Suspension from membership of the party does affect peoples’ reputation. It was used in Jackie Walker’s case by the media to validate suspicion. To use it routinely whilst denying the accused any prior notice of anything about the charge is like operating a system of justice without provision for bail or any hearing prior to imprisonment. It is wholly unacceptable that the Compliance Unit of the Labour Party is able to suspend based on the agreement of just two managers without the prior knowledge of the accused, and often denies the accused adequate information of what they are accused throughout the proceedings.
Lansman then says that the actions of Labour’s Compliance Unit – then run under the authority of right-wing general secretary Iain McNicol – lead to “concern about a witch-hunt and directs it at the ‘Israel lobby'”, before pointing an accusing finger at both the Israel Advocacy Movement and the Campaign Against Antisemitism (CAA):
The action of the Compliance Unit unfortunately fuels concern about a witch-hunt and directs it the “Israel lobby” since on this occasion – unlike virtually every other – the accusation originally came from the Israel Advocacy Movement, an organisation that appears to be on the fundamentalist wing of pro-Israeli organisations. It is linked (through its chair) to the Campaign against Antisemitism which I have criticised before and has pretty robust views on British Muslims, based on a survey whose methodology has been criticised, that does little to promote better inter-faith relations and some would categorise as Islamophobic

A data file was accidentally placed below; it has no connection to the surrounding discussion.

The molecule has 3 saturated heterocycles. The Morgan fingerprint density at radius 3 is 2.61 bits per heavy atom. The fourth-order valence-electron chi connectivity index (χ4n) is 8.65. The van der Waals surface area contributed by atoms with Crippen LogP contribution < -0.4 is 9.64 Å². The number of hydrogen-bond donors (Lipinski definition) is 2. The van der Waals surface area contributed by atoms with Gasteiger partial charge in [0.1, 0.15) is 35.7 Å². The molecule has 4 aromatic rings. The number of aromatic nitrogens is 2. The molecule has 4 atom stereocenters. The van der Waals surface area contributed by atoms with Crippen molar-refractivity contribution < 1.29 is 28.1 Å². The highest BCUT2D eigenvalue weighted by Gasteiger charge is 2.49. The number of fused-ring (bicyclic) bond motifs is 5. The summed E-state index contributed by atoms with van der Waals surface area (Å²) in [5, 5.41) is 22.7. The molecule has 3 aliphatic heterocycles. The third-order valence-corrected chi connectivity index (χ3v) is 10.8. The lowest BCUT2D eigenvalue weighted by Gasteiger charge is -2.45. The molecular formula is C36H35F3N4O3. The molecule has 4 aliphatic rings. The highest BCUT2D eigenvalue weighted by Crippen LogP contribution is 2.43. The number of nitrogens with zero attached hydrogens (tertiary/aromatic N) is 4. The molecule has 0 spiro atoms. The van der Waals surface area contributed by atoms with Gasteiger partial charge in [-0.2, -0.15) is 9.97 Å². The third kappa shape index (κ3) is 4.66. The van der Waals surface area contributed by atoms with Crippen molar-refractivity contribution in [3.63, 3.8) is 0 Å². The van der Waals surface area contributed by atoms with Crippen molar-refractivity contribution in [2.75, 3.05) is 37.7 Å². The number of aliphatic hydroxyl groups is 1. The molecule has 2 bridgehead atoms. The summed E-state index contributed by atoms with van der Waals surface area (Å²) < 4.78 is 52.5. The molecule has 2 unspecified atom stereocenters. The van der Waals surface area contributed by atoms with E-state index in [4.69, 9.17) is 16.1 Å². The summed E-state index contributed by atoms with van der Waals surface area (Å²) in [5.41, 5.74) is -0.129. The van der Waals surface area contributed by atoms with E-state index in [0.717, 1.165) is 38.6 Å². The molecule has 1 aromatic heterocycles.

Mr Lansman’s article would be likely to fall foul of the current pattern of antisemitism complaints in a number of ways:
- former Labour MP Chris Williamson was suspended – and ultimately deselected as a Labour candidate – after being accused of antisemitism for arranging a showing of WitchHunt, a film about Jackie Walker
- Labour members are frequently accused of antisemitism for supporting either Walker or Williamson
- mention of ‘the Israel lobby’ similarly leads to accusations of antisemitism
- descriptions of Labour’s accusers as selective or motivated by a desire to help the Conservative party routinely lead to accusations of antisemitism or ‘denialism’
- descriptions of those making complaints as a ‘lynch mob’ or a ‘witch-hunt’ are treated as evidence of antisemitism
The SKWAWKBOX contacted Jon Lansman to ask about his current support of Long-Bailey’s commitment to a list that names Jackie Walker as a pariah who must never be allowed back into the Labour Party and the contrast with his previous criticism of a ‘selective’ ‘lynch mob’ attacking her.
Mr Lansman was asked:
The BOD specifically names Jackie Walker as someone who must never be allowed back into the Party. In 2016 you said suspending her was ‘the wrong call’, describing McNicol’s disciplinary process as ‘unfit’, condemning the ‘witch-hunt’ and selective ‘lynch mob’ and even attributing it to the Israel Advocacy Movement.
[Yet] you supported Becky’s support of the BOD pledges. Were you wrong in 2016 or are you wrong now?
In response, Lansman stated:
I was wrong in 2016.
Jon Lansman is managing Rebecca Long-Bailey’s bid for the Labour leadership and praised her commitment to the BOD’s demands – yet under those demands many of his own past comments would certainly lead to complaints if made by an ordinary Labour member.